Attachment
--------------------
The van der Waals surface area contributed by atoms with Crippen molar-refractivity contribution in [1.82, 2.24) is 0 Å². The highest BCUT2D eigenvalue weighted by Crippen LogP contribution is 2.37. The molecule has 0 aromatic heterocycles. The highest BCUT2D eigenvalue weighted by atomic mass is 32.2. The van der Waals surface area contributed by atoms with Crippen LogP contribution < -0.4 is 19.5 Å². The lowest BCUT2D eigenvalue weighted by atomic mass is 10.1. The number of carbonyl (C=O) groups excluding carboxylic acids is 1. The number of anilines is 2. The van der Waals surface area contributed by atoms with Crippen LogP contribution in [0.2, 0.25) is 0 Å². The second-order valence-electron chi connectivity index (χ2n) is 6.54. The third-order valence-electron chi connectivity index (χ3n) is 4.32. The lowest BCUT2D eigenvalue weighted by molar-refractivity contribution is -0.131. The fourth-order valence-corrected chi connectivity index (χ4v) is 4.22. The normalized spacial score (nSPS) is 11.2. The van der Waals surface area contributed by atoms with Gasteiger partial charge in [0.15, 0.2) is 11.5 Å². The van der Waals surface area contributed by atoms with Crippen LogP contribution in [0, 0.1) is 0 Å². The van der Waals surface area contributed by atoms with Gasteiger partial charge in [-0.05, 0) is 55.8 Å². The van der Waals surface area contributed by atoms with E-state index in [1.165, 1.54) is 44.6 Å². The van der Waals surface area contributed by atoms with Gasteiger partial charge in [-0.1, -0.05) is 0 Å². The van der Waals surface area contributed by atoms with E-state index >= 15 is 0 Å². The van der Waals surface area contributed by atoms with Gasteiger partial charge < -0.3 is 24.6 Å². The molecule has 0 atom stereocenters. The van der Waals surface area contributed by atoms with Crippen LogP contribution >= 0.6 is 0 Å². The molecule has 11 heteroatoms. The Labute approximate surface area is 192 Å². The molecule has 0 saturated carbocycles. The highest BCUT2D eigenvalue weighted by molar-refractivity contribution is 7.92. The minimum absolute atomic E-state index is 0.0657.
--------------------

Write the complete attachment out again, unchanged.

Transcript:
The van der Waals surface area contributed by atoms with Crippen molar-refractivity contribution in [1.82, 2.24) is 0 Å². The highest BCUT2D eigenvalue weighted by Crippen LogP contribution is 2.37. The molecule has 0 aromatic heterocycles. The highest BCUT2D eigenvalue weighted by atomic mass is 32.2. The van der Waals surface area contributed by atoms with Crippen LogP contribution < -0.4 is 19.5 Å². The lowest BCUT2D eigenvalue weighted by atomic mass is 10.1. The number of carbonyl (C=O) groups excluding carboxylic acids is 1. The number of anilines is 2. The van der Waals surface area contributed by atoms with Crippen LogP contribution in [0.2, 0.25) is 0 Å². The second-order valence-electron chi connectivity index (χ2n) is 6.54. The third-order valence-electron chi connectivity index (χ3n) is 4.32. The lowest BCUT2D eigenvalue weighted by molar-refractivity contribution is -0.131. The fourth-order valence-corrected chi connectivity index (χ4v) is 4.22. The normalized spacial score (nSPS) is 11.2. The van der Waals surface area contributed by atoms with Gasteiger partial charge in [0.15, 0.2) is 11.5 Å². The van der Waals surface area contributed by atoms with Crippen LogP contribution in [0, 0.1) is 0 Å². The van der Waals surface area contributed by atoms with Gasteiger partial charge in [-0.05, 0) is 55.8 Å². The van der Waals surface area contributed by atoms with E-state index in [1.165, 1.54) is 44.6 Å². The van der Waals surface area contributed by atoms with Gasteiger partial charge in [-0.1, -0.05) is 0 Å². The van der Waals surface area contributed by atoms with E-state index >= 15 is 0 Å². The van der Waals surface area contributed by atoms with Gasteiger partial charge < -0.3 is 24.6 Å². The molecule has 0 atom stereocenters. The van der Waals surface area contributed by atoms with Crippen LogP contribution >= 0.6 is 0 Å². The molecule has 11 heteroatoms. The Labute approximate surface area is 192 Å². The molecule has 0 saturated carbocycles. The highest BCUT2D eigenvalue weighted by molar-refractivity contribution is 7.92. The minimum absolute atomic E-state index is 0.0657.